Sri Lanka’s new central bank chief slams ‘neo-liberalism’
ECONOMYNEXT – Sri Lanka’s appointed central bank governor W D Lakshman said he wanted find alternatives to ‘neo-liberal’ policies that the island is said to follow, as there was a prevalence of poverty, under-employment and employment despite multiple state programs to change.
“Decision makers in different sectors of the economy are confronted with challenge of searching and identifying alternative policy sets of greater efficacy than the neoliberal policy set we have been working on so far,” Lakshaman told reporters after his first monetary policy meeting.
“I hope to be able to make my contribution in this search for alternatives.”
In Sri Lanka, policies followed by the United National Party under Ranil Wickremesinghe at one time were labeled neo-liberal by opposition activists such as Wimal Weerawansa who also wrote a book, Ratata Uwamana Wama.
Neo-liberalism also referred to policies devised in the 1980s developed by Western advocates as a push back against Keynesian style interventionism that became popular in the West and developing countries backed by unstable currencies.
Both UK and US currencies and Bretton Woods system itself collapsed in the late 1969 and 1970s, leading to stagflation in the West and the complete closure of Sri Lanka’s entire economy in the decade.
The UK also expropriated with leftist in power after World War II, and illiberal rulers in newly independent nations followed suit, expropriating both local and foreign investors, reversing freehold land and creating state Mercantilist monopolies in the style of the Dutch and Britsh East India companies, critics say.
Though Sri Lanka opened the economy in 1980s, there was no monetary stability, leading high inflation and depreciation.
The Keynesian interventionist policies were not adopted by Germany, Japan, Hong Kong or Singapore or Malaysia who opted for classical liberal style sound money as a foundation for policy.
Countries in Latin American in particular which had some of the worst soft-pegged central banks in the world – set up at the behest of US in some cases – also faced debt and currency crises.
Argentina whose GDP was a little behind the US and sometimes exceeded it began to decline rapidly after the BCRA was set up in 1935 and is an example to the world of bad central banking and debt/currency crises.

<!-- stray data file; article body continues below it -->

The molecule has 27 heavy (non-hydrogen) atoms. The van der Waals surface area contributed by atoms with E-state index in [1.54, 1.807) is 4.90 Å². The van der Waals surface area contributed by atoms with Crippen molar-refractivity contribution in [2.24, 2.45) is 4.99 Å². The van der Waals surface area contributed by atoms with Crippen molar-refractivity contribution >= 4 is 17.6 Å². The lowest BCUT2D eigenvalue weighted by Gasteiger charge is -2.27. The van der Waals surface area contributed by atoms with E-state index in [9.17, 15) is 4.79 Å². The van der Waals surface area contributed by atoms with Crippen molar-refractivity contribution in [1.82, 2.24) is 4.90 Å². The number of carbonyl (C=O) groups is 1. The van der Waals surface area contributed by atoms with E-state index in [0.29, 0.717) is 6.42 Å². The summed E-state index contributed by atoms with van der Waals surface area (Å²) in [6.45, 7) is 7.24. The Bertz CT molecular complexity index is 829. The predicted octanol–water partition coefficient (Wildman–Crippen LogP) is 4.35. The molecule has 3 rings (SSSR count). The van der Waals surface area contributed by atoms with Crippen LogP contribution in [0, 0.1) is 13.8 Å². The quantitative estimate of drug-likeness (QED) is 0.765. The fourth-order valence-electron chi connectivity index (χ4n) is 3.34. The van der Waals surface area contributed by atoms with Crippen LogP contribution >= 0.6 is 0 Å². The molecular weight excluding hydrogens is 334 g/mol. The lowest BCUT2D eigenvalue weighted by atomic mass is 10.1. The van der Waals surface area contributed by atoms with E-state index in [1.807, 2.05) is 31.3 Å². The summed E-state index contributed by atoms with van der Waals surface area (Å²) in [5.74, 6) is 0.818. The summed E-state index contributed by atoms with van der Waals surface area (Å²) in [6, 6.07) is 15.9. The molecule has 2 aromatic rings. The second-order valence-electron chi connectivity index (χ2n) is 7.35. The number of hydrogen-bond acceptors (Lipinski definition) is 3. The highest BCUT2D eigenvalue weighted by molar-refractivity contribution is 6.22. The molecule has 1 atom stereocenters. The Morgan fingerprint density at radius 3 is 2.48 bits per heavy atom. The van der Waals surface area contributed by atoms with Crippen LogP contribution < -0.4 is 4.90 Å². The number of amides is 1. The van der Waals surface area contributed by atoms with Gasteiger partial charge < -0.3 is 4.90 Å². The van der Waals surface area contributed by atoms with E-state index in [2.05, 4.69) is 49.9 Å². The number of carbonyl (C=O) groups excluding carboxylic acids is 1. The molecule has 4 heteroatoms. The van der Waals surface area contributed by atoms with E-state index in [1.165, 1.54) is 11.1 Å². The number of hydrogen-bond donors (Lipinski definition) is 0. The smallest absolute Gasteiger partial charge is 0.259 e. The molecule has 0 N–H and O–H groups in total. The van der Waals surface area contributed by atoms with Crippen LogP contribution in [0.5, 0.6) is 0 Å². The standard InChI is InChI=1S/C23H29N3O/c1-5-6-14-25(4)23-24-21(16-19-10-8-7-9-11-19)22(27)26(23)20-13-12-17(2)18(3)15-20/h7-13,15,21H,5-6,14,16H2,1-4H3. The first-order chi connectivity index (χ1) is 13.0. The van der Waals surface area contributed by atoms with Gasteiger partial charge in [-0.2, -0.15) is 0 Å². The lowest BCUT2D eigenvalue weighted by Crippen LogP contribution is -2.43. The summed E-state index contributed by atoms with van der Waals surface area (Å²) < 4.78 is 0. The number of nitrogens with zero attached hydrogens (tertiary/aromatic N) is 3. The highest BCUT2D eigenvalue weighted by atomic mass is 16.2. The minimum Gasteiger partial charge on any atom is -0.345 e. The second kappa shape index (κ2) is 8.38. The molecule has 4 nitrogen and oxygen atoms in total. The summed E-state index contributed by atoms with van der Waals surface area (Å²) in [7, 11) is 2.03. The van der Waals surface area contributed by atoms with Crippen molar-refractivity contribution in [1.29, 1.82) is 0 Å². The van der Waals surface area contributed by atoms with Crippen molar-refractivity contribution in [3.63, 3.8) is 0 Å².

This led to a set of policies called the Washington consensus, involving free trade, smaller deficits, cutting state spending, lower marginal tax rates, respecting property rights, promoting foreign direct investment, but also more flexible exchange rates.
The semi-floating exchange rates however failed to provide monetary stability in many countries, dragging down entire policy frameworks including in Sri Lanka in the 1980s.
‘Neo-liberalism’ may however have more or less elements depending on who defines it.
“Questions are being raised extensively about the validity and relevance of Washington Consensus on neo-liberal type of policies to achieve the desired goals of inclusive, sustainable and shared development,” Governor Lakshman said.
“This questioning may also apply to central banking nowadays.”
Washington consensus was a term coined by British Economist John Williamson, and is also broadly called neo-liberal by some.
Many of the best performing countries in East Asia also followed policies of free trade, foreign direct investment, backed by hard money central banks with strong pegs or currency boards.
East Asian nations were among the first in the world to draw large volumes of foreign direct investments and benefitted from the wave of trade liberalization advocated by liberal policy makers, building so-called global value chains by exporting to the Western nations which had cut import duties.
Later countries like Vietnam also adopted similar policies, freeing trade – with no domestic crony private sector to oppose it – scrapping price controls and duties on especially on agriculture and fixing its central bank, drawing in FDI and now engaging in mass privatization.
Governor Lakshman said Sri Lanka had depended too much on debt and there was not enough foreign direct investment.
Analysts however had pointed out that Sri Lanka’s last UNP administration followed broadly illiberal policies of monetary instability, including currency depreciation to help export special interests at the expense of society, price controls, retrospective taxes, no privatization, pushing up state salaries, licensing and re-regulation.
The mis-mash of consfused policies had been dubbed ‘neo-illiberal’ by some.
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